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From acoli...@apache.org
Subject Re: [arch] VM Candidate : JikesRVM http://jikesrvm.sourceforge.net/
Date Fri, 20 May 2005 14:49:55 GMT
acoliver@apache.org wrote:
> I disagree with the permise of what you are saying.  Let me say "the 
> wrong thing"
> 
> 1. There are no open source virtual machines that are presently 
> practical to run high volume production code (yes I know you all run 
> kaffe whatever for XYZ and love it to death, but I mean non-entusiasts 
> would run it too).
> 
> 2. There are no Java virtual machines period that are presently 
> practical to run high volume production code.

I meant Java virtual machines written in Java...  sorry

> 
> Language at some level is basically irrelevant but the VM will be to at 
> least some level native code.  It has not yet been demonstrated that a 
> high performance optimizing runtime compiler (one that is competitive 
> with production grade VMs) can be built in Java.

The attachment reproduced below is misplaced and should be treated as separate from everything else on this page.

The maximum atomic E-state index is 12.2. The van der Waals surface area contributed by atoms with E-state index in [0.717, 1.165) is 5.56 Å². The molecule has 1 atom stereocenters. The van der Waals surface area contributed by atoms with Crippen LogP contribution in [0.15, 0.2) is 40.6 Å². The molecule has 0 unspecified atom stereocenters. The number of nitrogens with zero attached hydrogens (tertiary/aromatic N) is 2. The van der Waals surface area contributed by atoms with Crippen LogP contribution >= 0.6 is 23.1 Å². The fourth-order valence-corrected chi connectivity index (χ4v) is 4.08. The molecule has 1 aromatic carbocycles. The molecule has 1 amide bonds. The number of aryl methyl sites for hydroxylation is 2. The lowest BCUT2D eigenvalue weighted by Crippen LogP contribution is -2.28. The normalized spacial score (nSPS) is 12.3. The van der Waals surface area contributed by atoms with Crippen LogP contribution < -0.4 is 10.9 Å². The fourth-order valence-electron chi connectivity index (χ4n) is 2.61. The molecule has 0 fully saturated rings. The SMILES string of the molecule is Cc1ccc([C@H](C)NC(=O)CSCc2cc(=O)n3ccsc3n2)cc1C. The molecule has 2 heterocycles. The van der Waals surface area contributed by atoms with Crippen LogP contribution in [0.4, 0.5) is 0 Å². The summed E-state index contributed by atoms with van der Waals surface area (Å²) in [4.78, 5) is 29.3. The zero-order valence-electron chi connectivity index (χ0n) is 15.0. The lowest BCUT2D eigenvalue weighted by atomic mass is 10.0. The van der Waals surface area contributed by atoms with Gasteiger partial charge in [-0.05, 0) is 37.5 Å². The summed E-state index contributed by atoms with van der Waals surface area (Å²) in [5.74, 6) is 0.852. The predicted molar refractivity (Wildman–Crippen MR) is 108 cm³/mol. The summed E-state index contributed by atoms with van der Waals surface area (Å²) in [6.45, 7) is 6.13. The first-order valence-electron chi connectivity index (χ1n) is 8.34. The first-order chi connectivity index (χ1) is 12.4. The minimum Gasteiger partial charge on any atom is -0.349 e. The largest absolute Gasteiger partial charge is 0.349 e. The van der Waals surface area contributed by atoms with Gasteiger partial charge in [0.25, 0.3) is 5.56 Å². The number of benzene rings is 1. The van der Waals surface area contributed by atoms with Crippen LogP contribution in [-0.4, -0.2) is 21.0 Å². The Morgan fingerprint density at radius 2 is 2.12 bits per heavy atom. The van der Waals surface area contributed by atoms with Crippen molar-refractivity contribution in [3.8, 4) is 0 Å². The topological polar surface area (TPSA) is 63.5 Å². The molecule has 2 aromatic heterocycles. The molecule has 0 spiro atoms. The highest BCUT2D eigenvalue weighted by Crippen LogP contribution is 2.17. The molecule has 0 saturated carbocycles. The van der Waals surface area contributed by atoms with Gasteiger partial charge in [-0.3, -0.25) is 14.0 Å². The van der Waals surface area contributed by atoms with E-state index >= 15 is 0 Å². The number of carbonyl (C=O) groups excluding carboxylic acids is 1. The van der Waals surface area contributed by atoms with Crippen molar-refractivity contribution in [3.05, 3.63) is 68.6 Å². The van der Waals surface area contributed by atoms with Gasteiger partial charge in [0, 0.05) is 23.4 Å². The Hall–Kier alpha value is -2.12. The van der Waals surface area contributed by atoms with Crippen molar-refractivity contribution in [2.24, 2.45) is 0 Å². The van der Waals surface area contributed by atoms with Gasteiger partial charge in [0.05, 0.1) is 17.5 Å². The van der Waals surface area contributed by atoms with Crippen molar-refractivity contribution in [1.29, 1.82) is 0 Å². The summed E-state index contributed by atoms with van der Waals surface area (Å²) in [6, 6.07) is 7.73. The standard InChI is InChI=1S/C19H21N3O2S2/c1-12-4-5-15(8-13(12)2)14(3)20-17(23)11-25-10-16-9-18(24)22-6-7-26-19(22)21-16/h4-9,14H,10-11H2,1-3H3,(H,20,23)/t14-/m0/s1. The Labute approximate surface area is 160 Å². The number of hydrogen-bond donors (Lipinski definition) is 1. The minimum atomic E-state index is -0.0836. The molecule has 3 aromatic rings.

> 
> At present there is more of a divide between people who are interested 
> in what is theoretically possible and "forward looking" (which I think 
> buys into Java marketing just a bit too much) and those who are merely 
> interested in the more practical aspect of a high performance open 
> source VM.
> 
> More or less I am not sure that both camps will be satisfiable with one 
> code base though a modular approach might make this possible.  This may 
> give into Conway's law just a little too early (not modularity which is 
> just good practice but the division of modules ;-) ).
> 
> There are also other divisions within our group which must find 
> compromise, consensus or atrophy.  There are those who want to pick one 
> of the existing open source projects and seed the projece.  There are 
> those who want to code from the ground up (some completely including the 
> API).  There are those who want to wait or pray for a corporate donation.
> 
> I suggest this present-minded compromise.  Work can begin *now* on a 
> small modular native-code portable (macro/micro/)kernel.  I would 
> suggest that it is most practical to do in C (because of cross 
> compilation and portability).  I would suggest that it not be done in 
> C++ (because it would not be wise to deal with the name mangling/etc 
> issues at this level, although I kind of think C++ may be a better 
> solution for the higher levels above).
> 
> I will start: